Centerboard, Construction, Part 2: The Mold and the New Steel Spine

The mold, with the new steel spine within
In this the second part of a nine-part article on the construction of a new centerboard for my Ericson 25, I describe my approach to the building of a mold as preparatory work for the pouring of the urethane foam. This foam, once cured, would create the body of the new board. I also, in this second part of the my four-part article, describe how I, with a little help from a friend, created a new steel spine - one that would provide the new board with great rigidity.

You'll recall from the first part of this article, that I demolished the original centerboard and removed the original lead plates that had been secured to either side of the original spine. You'll also recall that the original spine was severely rusted in some places, particularly in the head and foot areas. For this reason, the original spine was obviously no good, at least in terms of using it for a new board. It was, though, very good at providing me with a pattern for the creation of a new steel spine. Likewise, it was very good at providing me with an understanding of where exactly the original spine was located relative to the external dimensions of the board.

You'll remember that prior to demolishing the original board, I traced it's perimeter on a piece of finish-grade plywood. I also made reference marks every six inches to provide myself with a grid system for taking measurements.
Now, with the original board having been demolished and with the original, rusty spine in hand, I was able to lay this piece of metal on top of the pattern and grid system that I had earlier drawn on the piece of plywood. It helped that I had marked the old spine with the same six-inch reference lines in the middle of the demolition process. With everything well-aligned, I traced the perimeter of the steel spine. I also scribed the circles within the spine. These, as I speculated in the first part of this article, were cut into the spine at the Ericson yard for the purpose of providing their pour-foam a means of spreading more readily throughout their mold.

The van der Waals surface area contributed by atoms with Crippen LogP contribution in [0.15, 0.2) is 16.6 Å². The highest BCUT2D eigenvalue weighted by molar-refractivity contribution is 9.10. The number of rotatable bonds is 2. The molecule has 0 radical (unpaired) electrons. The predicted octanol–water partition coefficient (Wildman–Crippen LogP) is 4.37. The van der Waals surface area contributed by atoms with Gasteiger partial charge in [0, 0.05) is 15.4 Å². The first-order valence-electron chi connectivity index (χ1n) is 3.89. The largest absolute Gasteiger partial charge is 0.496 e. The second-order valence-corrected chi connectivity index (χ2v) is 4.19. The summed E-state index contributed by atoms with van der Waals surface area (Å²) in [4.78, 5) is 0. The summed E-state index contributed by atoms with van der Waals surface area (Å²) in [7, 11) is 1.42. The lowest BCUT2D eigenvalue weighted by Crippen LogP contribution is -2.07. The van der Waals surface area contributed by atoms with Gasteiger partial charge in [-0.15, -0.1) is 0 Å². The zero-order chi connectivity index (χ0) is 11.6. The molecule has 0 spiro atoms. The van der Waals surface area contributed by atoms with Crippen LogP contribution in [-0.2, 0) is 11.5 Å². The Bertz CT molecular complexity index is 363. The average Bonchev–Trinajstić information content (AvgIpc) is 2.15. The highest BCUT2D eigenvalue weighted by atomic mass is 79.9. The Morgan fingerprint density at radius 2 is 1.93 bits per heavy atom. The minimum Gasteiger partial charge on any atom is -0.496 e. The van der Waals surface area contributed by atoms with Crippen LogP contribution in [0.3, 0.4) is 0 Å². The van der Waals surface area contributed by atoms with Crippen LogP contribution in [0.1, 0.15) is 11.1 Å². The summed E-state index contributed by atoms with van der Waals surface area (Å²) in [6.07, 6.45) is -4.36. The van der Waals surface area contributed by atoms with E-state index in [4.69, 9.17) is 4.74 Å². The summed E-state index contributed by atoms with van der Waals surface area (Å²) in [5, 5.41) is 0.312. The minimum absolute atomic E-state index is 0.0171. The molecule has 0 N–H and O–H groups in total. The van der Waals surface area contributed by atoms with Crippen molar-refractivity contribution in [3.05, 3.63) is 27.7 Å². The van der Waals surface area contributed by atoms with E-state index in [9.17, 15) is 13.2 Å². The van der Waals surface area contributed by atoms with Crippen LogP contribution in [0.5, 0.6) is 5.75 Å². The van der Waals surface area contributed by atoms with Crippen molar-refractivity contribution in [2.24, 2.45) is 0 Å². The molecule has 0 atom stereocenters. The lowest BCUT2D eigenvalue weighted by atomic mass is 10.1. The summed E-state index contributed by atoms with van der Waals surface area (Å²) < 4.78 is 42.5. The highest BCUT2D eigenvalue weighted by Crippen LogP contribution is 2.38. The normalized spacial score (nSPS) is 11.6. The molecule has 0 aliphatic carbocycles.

Next, I laid one of the lead plates on top of the old spine so that I could trace it's perimeter on the plywood pattern. This plywood pattern would be my blueprint of sorts.

Satisfied with all of the measurements, I pulled out some white craft paper and taped it down on top of the plywood pattern.
This was how I created a paper pattern that I would later use for the cutting of the new steel spine.
While I waited for my metal-working buddy to find some time to give me a hand, I got to work on the construction of the mold. For some reason, I didn't take any pictures of the various steps I took to build this shallow box. I can say, though, that I built it to a depth of 2-1/4 inches, since this was the thickness of the original board, as I had determined from measurements of it prior to its demolition. If I knew then, what I knew by the end of the centerboard construction process, I might have made the mold to a depth of only 2 inches. I say this, because when it came time to apply epoxy and cloth to the new board, I realized that I would need to sand it down to about 2 inches in order to allow for the 1/4 inch build-up of the final layers. This sanding process was laborious and time-consuming. Nevertheless, if you happen to follow the steps that I have followed, you might be better off to build the mold to a depth of 2-1/4 inches rather than just 2 inches. You'll see in the third part of this article, that there is very little room for error when positioning the steel and lead within the mold prior to filling the space with pour-foam.